Mixed reviews for Villa at Glen Cove during hearing

Housing Project would ‘eliminate the current eyesore’


The Glen Cove Planning Board held one of two virtual hearings Sept. 1 to gather public comments on The Villa at Glen Cove, a $65 million, 176-unit rental housing complex proposed on Glen Cove Avenue. The second hearing will be held Sept. 15.

To attend the second session, go to the City of Glen Cove website to obtain an invitation link.

Daniel Livingston, president of Livingston Group New York, and his attorney, Kathleen Deegan Dickson, attended the three-hour Sept. 1 hearing. The Livingston Group has proposed construction of The Villa.

Deegan Dickson said the housing complex, if permitted to move forward, would “eliminate the current eyesore,” a vacant construction site that is full of weeds and concrete slabs, and that nearby residents complained is infested with rats.   

Livingston Group, which had acquired most of the 4.98 acres for the project by 2007, had proposed a 176-unit condominium building for the site in 2016, but this past winter, it put forward a proposal for a 216-unit rental complex, only to reduce the size of the plan to 176 rental units this summer.

Steve Gonzalez, of Glen Cove, said he did not want to see additional apartment complexes in the city, saying he believed it was already developed enough, particularly with the recent addition of assisted-living facilities and other housing complexes. “We are homeowners. Our real estate values will be affected,” he said of the planned Villa project.

But Lisa Cohn, president of the Glen Cove Chamber of Commerce, disagreed, saying she believed the project was “what we need for businesses to improve, because businesses are suffering right now.” She noted that more rental units might bring more traffic, but also more people to patronize local businesses.

Cohn, who lives down the block from the site, said the message that opposition to the project sends to businesses that might seek to open in Glen Cove “is just awful . . . It’s a deterrent.” 

Loretta Wilcox, who expressed her opposition to the project, was among the residents who complained of rats. She said that former buildings at the site, which were demolished, were full of rats, and when the structures came down, the rats dispersed. “I never had a problem until [the Livingston Group] took those buildings down,” she said. The buildings were razed in 2018.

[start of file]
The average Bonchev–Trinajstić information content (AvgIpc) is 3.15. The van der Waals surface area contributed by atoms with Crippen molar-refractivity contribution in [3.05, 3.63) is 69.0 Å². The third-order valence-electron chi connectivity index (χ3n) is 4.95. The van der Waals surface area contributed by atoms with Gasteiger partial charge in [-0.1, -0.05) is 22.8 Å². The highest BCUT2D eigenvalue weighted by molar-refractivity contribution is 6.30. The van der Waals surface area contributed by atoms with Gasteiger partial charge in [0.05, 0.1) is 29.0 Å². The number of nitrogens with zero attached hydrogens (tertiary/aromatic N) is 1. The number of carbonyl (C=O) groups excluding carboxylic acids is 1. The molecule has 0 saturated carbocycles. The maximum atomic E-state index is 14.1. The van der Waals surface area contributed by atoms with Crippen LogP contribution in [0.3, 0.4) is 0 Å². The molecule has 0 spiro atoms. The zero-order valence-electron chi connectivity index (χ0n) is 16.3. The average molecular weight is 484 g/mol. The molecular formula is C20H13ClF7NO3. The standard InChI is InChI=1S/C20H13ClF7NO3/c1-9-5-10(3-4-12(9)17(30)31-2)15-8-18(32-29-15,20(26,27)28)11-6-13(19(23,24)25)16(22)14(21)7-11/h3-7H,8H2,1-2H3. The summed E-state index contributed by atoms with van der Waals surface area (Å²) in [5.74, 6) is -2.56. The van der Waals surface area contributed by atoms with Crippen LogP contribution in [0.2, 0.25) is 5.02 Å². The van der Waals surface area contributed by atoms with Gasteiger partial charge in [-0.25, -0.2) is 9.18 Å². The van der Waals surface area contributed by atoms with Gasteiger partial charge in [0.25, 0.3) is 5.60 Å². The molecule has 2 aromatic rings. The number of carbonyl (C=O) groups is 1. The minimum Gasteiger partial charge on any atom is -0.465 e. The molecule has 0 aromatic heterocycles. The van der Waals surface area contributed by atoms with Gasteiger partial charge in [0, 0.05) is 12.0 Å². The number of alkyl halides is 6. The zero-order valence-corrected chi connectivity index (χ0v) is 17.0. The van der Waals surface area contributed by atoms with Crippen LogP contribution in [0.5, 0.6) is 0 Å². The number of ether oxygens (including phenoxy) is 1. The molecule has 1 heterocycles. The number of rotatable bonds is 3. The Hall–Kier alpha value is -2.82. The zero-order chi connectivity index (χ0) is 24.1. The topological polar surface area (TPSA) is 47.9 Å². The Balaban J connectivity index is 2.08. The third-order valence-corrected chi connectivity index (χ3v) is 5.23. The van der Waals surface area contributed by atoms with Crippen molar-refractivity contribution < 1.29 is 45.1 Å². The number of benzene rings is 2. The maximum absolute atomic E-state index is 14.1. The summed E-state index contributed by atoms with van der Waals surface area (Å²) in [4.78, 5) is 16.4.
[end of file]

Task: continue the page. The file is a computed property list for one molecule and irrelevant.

Livingston said the project is not the root of a rat infestation in the neighborhood. Keith Lanning, vice president of Living-ston Group New York, shared a signed Rodent Free Before Demolition Certificate for the property from the Nassau County Department of Health’s Office of Community Sanitation.

“This does not attract rodents,” Livingston said of the property. “There is no garbage nor liter that would attract them.”

Former Glen Cove City Councilman Roderick Watson, who also lives nearby, said he was upset because the site remains an abandoned lot. “I’m very upset and I’m very annoyed with the way things have been going,” he said. Living-ston “did not do what he said he would do. He made the area worse.

“I have a 75-year-old mother whose quality of life has been diminished,” Watson continued. “She had to be in quarantine at one point because of everything going on with Covid-19, and looking outside her window, this is what she had to look at,” referring to the blue-plywood fence that now encloses the empty lot. He, too, reported rats in the area.

The most recent plan for the site, proposed this summer, includes more open land, Livingston said, and roughly 600 trees, 1,800 plants and shrubs, two fountains, a gazebo and lanterns along the sidewalk. That recreational space would be .58 acres of land, purchased from the Boys & Girls Club, with no major construction planned for that section of the site.

The six apartment buildings on the site would range from two to four floors in height.

“This project will be absolutely stunning as an entranceway into Glen Cove,” Livingston said.

Wayne Muller, of R&M Engineering, prepared a traffic analysis for the site in June. N&P Engineering, Architecture and Land Surveying, a traffic consultant selected by the city to review R&M’s report, agreed with the original finding that the project, in its current form, would generate less traffic than the previously proposed 216-unit rental complex.

With 352 parking spaces, the complex would not require a parking variance, according to city code, Muller said. He added that he did not believe an additional traffic analysis was required.

Livingston is seeking a tax abatement for the project from the Glen Cove Industrial Development Agency. He did not give an amount for the abatement, but he requested that taxes on the property start at the amount equal to what they are now for the abandoned lot and increase annually from there.

“The city is not giving me any money,” Livingston said. “The taxpayers are not giving me any money.”